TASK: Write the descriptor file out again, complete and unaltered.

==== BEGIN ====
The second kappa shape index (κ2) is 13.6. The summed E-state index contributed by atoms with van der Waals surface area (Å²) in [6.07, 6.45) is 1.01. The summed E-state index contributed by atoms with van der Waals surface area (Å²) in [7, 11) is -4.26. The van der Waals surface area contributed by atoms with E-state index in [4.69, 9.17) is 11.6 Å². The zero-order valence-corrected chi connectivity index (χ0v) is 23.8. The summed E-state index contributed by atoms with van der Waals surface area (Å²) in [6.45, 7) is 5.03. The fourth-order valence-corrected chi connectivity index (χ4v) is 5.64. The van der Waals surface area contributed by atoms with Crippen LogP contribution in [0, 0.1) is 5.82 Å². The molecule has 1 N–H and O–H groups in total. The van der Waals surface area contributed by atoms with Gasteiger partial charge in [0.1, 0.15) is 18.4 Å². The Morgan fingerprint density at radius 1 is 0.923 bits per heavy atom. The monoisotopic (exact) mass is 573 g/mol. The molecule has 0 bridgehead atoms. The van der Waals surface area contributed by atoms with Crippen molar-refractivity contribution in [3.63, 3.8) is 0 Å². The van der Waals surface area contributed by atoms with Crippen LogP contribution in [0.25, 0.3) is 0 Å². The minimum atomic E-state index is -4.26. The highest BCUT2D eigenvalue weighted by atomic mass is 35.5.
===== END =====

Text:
The second kappa shape index (κ2) is 13.6. The summed E-state index contributed by atoms with van der Waals surface area (Å²) in [6.07, 6.45) is 1.01. The summed E-state index contributed by atoms with van der Waals surface area (Å²) in [7, 11) is -4.26. The van der Waals surface area contributed by atoms with E-state index in [4.69, 9.17) is 11.6 Å². The zero-order valence-corrected chi connectivity index (χ0v) is 23.8. The summed E-state index contributed by atoms with van der Waals surface area (Å²) in [6.45, 7) is 5.03. The fourth-order valence-corrected chi connectivity index (χ4v) is 5.64. The van der Waals surface area contributed by atoms with Crippen LogP contribution in [0, 0.1) is 5.82 Å². The molecule has 1 N–H and O–H groups in total. The van der Waals surface area contributed by atoms with Gasteiger partial charge in [0.1, 0.15) is 18.4 Å². The Morgan fingerprint density at radius 1 is 0.923 bits per heavy atom. The monoisotopic (exact) mass is 573 g/mol. The molecule has 0 bridgehead atoms. The van der Waals surface area contributed by atoms with Crippen molar-refractivity contribution in [3.63, 3.8) is 0 Å². The van der Waals surface area contributed by atoms with Crippen LogP contribution in [0.25, 0.3) is 0 Å². The minimum atomic E-state index is -4.26. The highest BCUT2D eigenvalue weighted by atomic mass is 35.5.